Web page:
10 Simple Steps: How to Capture a Time Lapse of Fireworks (My best secrets and VIDEO)

The best part of the 4th of July is capturing the fireworks! For those of you who want to try something super fun, consider capturing a time lapse of fireworks this year! The time lapse video below was done from my parents’ balcony last year. Follow these ten steps to set yourself up for success, while keeping it simple!

Me Ra Koh_SONY a900_ how to capture time lapse of Fireworks
Image source: Me Ra Koh

1. Charge Your Camera Batteries the Night Before

Your camera will be taking photo after photo non-stop throughout the whole fireworks show. This can drain your battery, so make sure you charge them the night before so you are starting with a full battery on the 4th.

2. Clean Your Lens

Aside from the light of the fireworks, most of the image will be black. To avoid finger print smudges showing up on your images, take a quick second to clean the lens with a special cloth that won’t scratch your lens glass.

3.  Get an Early Start

I LOVE how Brian started the Time Lapse thirty minutes before sunset. It adds more dimension to the overall story, and it’s a nice touch for visually leading into the fireworks.

4. Bring the Tripod

You will want a tripod for doing time lapse. It doesn’t have to be expensive, in fact, a cheaper tabletop tripod will work too. When taking a picture of a single firework, you can hold the camera yourself. But for time lapse, you need a tripod so it can stay in the same place and shoot the whole fireworks show while you get to sit back and relax.

5. The Chord that Makes the Magic Happen

If you have the SONY NEX6, there is a time lapse camera setting for fireworks. Set it to that and DONE! If you are not using the SONY NEX6, you are going to want to buy what is called a timer remote shutter control. The key is to get the cable that is compatible with the camera brand you are using.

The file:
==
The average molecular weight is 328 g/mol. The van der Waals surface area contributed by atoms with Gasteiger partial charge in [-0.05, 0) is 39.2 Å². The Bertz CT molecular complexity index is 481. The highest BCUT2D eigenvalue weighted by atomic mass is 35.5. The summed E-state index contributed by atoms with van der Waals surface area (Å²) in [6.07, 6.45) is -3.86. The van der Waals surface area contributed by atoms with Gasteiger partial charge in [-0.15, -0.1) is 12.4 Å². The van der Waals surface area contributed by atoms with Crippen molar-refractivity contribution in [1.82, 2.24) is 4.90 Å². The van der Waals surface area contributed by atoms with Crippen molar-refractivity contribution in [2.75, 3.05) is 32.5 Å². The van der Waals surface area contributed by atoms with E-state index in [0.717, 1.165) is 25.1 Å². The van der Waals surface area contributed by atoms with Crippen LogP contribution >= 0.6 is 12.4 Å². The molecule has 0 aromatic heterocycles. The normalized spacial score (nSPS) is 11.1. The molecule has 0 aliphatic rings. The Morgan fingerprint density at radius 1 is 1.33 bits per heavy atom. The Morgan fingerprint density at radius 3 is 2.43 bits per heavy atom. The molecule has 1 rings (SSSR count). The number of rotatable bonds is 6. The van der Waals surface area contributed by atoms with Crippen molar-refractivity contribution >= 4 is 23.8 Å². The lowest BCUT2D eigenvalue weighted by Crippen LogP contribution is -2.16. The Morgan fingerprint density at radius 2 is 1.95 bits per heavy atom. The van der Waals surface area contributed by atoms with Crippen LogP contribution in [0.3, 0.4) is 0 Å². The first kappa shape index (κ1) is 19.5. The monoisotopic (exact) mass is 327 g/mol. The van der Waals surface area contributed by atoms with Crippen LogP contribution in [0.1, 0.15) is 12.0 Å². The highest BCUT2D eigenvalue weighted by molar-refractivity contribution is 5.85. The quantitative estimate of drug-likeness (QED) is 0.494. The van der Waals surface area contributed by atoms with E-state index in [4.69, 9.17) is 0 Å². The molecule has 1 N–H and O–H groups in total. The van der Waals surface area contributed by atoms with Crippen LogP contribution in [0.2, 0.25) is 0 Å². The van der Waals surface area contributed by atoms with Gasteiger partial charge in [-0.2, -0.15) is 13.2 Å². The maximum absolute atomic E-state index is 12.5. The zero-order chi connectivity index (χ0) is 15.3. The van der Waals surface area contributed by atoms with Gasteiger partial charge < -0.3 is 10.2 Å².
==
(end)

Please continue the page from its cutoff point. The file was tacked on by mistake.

6. Camera Settings (try copying ours!)

Put your camera in manual mode and try the settings we used. We set our ISO to 400, aperture was f/5.0 and shutter speed was 1 second long (may look like 1″ on your camera). Auto white balance.

7. Settings for the Timer Remote Shutter Control

Set the remote for how long you want the camera’s shutter to stay open for and how long of a pause you want between each picture it takes. For our time lapse video, we set the camera’s shutter to stay open for 1 second and the pause in between photos to be 1 second long. (Easy. One second. One second. Done.)

Again, if you have the SONY NEX6, you can bypass steps #5, #6, #7 and #8 because the camera will figure all those settings out for you. Pretty cool, right? But if you don’t have it, you know what to do!

8. Time to Make the Video!

Import all the images that your camera took during the fireworks show into a slideshow or video program to create your final video.

9. Add Music!

Once you’ve edited your video, you’ve got to add music. Why? Music makes it come ALIVE! Music makes videos SUPER COOL!  I LOVE using Triple Scoop Music for finding award winning songs that you can license.

10.  Test it All the Night Before!

Brian and I have been professional photographers for almost ten years. One of the biggest lessons we have learned is to test new ideas before the actual event. So obvious, right? And yet, such an easy mistake to make. If your family is playing with fireworks the night before, try a time lapse test run. This way, you avoid getting crazy stressed the night of the 4th because you know better what to expect. (Trust me.  You’ll thank me for this last tip!)

Watch our time lapse from last year below!

Check out my best photo tips on how to photograph fireworks with before and after examples if you prefer to focus on getting a great photo. This post has been pinned 197 times! I promise that you’ll like it!

Image source: Me Ra Koh

Happy 4th of July everyone!

Article Posted 4 years Ago

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